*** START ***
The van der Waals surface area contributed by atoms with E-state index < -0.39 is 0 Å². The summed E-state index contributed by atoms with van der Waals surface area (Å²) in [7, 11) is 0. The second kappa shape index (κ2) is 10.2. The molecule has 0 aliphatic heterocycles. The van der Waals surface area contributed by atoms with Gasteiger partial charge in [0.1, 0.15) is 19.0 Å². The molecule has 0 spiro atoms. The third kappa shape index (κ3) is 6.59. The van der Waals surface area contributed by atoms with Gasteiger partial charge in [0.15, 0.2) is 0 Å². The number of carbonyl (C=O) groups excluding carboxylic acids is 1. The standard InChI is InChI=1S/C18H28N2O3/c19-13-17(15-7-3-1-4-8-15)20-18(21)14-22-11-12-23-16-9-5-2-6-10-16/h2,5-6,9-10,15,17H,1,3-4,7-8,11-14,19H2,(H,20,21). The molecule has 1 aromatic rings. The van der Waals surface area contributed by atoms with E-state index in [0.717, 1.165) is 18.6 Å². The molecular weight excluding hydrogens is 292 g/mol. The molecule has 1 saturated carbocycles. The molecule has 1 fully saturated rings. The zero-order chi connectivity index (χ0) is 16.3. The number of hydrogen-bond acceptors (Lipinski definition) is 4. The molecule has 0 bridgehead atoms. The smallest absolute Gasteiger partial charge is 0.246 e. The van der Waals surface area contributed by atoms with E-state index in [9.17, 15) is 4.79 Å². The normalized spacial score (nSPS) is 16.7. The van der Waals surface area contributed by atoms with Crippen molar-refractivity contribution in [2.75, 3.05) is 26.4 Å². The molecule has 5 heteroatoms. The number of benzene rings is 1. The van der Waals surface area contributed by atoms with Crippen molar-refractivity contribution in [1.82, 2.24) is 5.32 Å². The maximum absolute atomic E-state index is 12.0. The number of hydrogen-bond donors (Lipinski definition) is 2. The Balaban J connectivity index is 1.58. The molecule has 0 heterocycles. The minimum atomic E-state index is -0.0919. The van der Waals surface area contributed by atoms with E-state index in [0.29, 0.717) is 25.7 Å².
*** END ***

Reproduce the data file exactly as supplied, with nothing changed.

The van der Waals surface area contributed by atoms with E-state index < -0.39 is 0 Å². The summed E-state index contributed by atoms with van der Waals surface area (Å²) in [7, 11) is 0. The second kappa shape index (κ2) is 10.2. The molecule has 0 aliphatic heterocycles. The van der Waals surface area contributed by atoms with Gasteiger partial charge in [0.1, 0.15) is 19.0 Å². The molecule has 0 spiro atoms. The third kappa shape index (κ3) is 6.59. The van der Waals surface area contributed by atoms with Gasteiger partial charge in [0.15, 0.2) is 0 Å². The number of carbonyl (C=O) groups excluding carboxylic acids is 1. The standard InChI is InChI=1S/C18H28N2O3/c19-13-17(15-7-3-1-4-8-15)20-18(21)14-22-11-12-23-16-9-5-2-6-10-16/h2,5-6,9-10,15,17H,1,3-4,7-8,11-14,19H2,(H,20,21). The molecule has 1 aromatic rings. The van der Waals surface area contributed by atoms with E-state index in [0.717, 1.165) is 18.6 Å². The molecular weight excluding hydrogens is 292 g/mol. The molecule has 1 saturated carbocycles. The molecule has 1 fully saturated rings. The zero-order chi connectivity index (χ0) is 16.3. The number of hydrogen-bond acceptors (Lipinski definition) is 4. The molecule has 0 bridgehead atoms. The smallest absolute Gasteiger partial charge is 0.246 e. The van der Waals surface area contributed by atoms with E-state index in [9.17, 15) is 4.79 Å². The normalized spacial score (nSPS) is 16.7. The van der Waals surface area contributed by atoms with Crippen molar-refractivity contribution in [2.75, 3.05) is 26.4 Å². The molecule has 5 heteroatoms. The number of benzene rings is 1. The van der Waals surface area contributed by atoms with Crippen molar-refractivity contribution in [1.82, 2.24) is 5.32 Å². The maximum absolute atomic E-state index is 12.0. The number of hydrogen-bond donors (Lipinski definition) is 2. The Balaban J connectivity index is 1.58. The molecule has 0 heterocycles. The minimum atomic E-state index is -0.0919. The van der Waals surface area contributed by atoms with E-state index in [0.29, 0.717) is 25.7 Å².